Throughout its existence Radio 270 campaigned heavily for the introduction of licenced commercial radio and, as it made its way through Parliament, against the introduction of the Marine Offences
Bill. Sadly their efforts were in vain. The Act became law at midnight on 14th August 1967 and Radio 270 closed down.
A couple of extracts from the last show on Radio 270, 14th August 1967, presented by Vince ‘Rusty’ Allen. Tape courtesy of Ray Andrews (duration 2 minutes 16 seconds)
After leaving Parliament in 1974, Wilf developed an interest in hypnotism and established the Proudfoot School of Hypnosis in Scarborough. He lectured on hypnotism, hypnotherapy and neuro-linguistic
programming all over the world. Control of the supermarket business passed to his sons, who still run it. The history of the company is on their website.
Wilf Proudfoot died on 19th July 2013, leaving his wife Peggy, to whom he was married for 63 years, sons Mark and Ian, the joint managing directors of the Proudfoot supermarket company, a daughter Lyn and five
grandchildren. He was 91. Peggy (Margaret Mary) Proudfoot passed away on 7th November 2019, aged 97.
“Wilf always struck me as the quintessential Yorkshireman, go-getting, stubborn and mercurial in temperament. He was a very interesting guy!
One time, I had just come off Radio 270 for some leave and was in the office when Wilf said to me ‘Let's take a ride’. The fact that I was unshaven and in what can only be described as grubby clothes seemed not to
matter and I found myself hurtling down to London with him at top speed to meet with (Radio Caroline boss) Ronan O'Rahilly in a restaurant at the London Hilton. From there, we proceeded to the offices of Pye
Records, where he gave Vic Wise a lecture on merchandising music.
Then it was off for afternoon tea on the terrace of the House of Commons with Cyril Stapleton. From there it was a rush back to the office in Yorkshire.
Aside from my mortification at my lack of well-groomed appearance, it was an entertaining whirlwind trip, for Wilf was good company and an amusing raconteur. I have always remembered him for that, and I'm sure the world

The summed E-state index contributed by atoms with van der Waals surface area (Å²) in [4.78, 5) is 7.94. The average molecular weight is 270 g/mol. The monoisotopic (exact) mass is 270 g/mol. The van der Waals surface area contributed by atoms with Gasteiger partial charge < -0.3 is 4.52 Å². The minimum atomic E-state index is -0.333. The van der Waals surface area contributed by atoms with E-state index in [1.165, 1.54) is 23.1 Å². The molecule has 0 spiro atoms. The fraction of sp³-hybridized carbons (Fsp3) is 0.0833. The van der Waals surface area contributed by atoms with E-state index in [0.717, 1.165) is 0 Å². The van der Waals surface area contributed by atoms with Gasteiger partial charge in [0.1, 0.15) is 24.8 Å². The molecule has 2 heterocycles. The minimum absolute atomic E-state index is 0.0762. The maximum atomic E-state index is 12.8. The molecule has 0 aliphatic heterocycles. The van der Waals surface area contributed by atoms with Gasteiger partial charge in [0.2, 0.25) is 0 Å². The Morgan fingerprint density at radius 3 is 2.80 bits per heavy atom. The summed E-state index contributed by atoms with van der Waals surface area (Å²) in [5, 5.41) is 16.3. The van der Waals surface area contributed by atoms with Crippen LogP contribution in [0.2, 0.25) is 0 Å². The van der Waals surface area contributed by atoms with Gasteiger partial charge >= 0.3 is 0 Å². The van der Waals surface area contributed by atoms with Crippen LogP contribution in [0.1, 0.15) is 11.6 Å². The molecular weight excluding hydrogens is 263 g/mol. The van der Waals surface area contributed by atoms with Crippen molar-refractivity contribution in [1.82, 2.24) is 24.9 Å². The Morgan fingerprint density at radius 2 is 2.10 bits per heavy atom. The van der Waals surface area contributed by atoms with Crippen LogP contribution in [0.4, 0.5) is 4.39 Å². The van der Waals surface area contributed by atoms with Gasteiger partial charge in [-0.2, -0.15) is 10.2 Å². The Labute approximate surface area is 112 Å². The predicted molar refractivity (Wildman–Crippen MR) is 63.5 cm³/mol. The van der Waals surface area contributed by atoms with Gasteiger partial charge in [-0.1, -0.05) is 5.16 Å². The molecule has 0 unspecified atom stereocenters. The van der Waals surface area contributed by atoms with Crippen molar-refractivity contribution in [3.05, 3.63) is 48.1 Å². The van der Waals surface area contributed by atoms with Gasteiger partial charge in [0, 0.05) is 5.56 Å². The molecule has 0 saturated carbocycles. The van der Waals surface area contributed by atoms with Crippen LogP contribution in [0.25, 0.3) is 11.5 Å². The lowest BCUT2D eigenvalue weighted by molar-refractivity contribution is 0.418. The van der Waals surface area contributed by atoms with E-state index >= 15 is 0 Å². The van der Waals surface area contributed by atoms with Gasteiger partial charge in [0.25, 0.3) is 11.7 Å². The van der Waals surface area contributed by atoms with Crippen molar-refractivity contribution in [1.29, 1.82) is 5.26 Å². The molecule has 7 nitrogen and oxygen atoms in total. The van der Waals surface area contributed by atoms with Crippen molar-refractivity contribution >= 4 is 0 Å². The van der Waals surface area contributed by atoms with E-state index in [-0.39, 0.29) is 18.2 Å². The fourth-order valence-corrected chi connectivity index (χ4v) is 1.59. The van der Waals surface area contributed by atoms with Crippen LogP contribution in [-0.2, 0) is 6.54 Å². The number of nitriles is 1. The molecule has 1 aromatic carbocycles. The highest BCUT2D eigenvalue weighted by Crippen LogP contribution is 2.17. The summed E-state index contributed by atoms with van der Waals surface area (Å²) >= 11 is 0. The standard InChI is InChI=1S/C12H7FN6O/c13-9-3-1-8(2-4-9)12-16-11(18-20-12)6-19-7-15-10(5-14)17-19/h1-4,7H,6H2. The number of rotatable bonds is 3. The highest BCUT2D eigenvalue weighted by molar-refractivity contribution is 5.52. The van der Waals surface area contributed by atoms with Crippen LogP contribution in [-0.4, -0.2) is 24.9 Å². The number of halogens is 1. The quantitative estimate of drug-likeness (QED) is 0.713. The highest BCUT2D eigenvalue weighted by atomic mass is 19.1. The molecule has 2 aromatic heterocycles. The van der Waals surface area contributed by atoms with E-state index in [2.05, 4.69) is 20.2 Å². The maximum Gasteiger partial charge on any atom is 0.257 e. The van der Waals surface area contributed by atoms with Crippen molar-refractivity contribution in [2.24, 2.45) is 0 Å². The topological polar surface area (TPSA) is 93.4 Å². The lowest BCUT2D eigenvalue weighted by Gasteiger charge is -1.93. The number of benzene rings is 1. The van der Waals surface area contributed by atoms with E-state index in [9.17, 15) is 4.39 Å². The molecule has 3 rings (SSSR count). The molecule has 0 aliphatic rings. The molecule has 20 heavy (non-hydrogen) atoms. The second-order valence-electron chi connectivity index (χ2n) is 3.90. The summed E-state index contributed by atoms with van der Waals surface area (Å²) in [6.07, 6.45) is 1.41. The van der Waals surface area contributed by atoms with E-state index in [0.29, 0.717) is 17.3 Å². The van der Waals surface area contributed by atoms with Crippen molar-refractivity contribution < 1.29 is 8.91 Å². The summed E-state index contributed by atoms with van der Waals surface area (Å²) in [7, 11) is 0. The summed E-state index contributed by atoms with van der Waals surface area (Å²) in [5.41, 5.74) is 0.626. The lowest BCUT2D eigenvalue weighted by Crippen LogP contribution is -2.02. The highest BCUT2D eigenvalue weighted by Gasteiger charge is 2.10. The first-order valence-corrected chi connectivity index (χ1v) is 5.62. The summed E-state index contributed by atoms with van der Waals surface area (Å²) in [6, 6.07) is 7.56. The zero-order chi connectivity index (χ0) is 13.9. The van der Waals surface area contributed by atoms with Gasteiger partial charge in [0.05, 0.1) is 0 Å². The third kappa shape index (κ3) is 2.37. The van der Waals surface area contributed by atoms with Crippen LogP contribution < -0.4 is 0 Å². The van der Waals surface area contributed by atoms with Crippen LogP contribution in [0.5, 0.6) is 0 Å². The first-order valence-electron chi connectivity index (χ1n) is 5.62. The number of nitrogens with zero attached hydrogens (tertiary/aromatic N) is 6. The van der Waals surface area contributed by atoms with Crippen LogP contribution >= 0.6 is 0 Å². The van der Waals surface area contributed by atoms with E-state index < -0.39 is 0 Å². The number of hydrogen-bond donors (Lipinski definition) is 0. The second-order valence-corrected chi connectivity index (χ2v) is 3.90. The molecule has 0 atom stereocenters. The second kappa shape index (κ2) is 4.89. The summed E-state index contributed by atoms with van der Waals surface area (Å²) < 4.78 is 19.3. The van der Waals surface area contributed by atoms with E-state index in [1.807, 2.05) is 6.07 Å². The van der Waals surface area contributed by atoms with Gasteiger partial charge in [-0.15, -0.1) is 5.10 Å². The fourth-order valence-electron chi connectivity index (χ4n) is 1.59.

will be a duller place from now on.”
“We were working shifts of one week on, one week off and complaints had been made about the food and the fact that fresh vegetables were frequently washed overboard in the
storms we had to endure. Wilf's reaction: ‘If they want fresh food, we'll send them fishing rods. Fish don't need vegetables!’ On the next tender were six fishing rods. We used them all summer and had a sweepstake for
who caught the biggest fish.
Wilf was a very practical Yorkshire man. I owe him and Radio 270 for the start of my career in broadcasting and recording.
He took a lot of young broadcasting talent and blew the magic smoke of radio over us all.
He fought the BBC establishment in his political career, breaking - with others - the monopoly of the Corporation and the stranglehold of needletime that the Musicians Union had over radio.
Radio 270 was one of the first truly local radio stations, freely giving air time to York University Students Union and raising money for Wireless For The Blind and other charitable causes. Much of the advertising
revenue was local to the community. There was very little national advertising and the copy was read by local Yorkshire voices (not the slick plum-in-mouth accents). There was a truly local outlook on life.
I thank you Wilfred for all you gave to the Yorkshire community and the magic smoke you gave to me and free radio broadcasting.”
“Mr Proudfoot was, indeed, the most ‘larger than life’ character I'd ever met.
As you know I'd got the job of Radio 270 newscaster by telephoning him and, in my best (posh) accent, had asked for him by name. He'd said, in his Yorkshire dialect, ‘Are you from Durham, lad?’. I'd replied, in
similar tones, ‘Aye lad, that I am’ to which he'd said ‘You start on Monday.’
Meeting him, in person, carried the theme further.
I turned up at 278, Scalby Road, Scarborough in time to be taken out to the boat. He threw a stapled pile of paper to me with the comment ‘These are the rules, read them’ then, minutes later, he asked for them
back, piled us all into his Ford Zephyr and drove us to Bridlington to catch the tender out to Oceaan 7.
Not everyone's cup of tea, to me the man was, and will always remain, a legend.”
From Radio 270's launch Programme Director Noel Miller: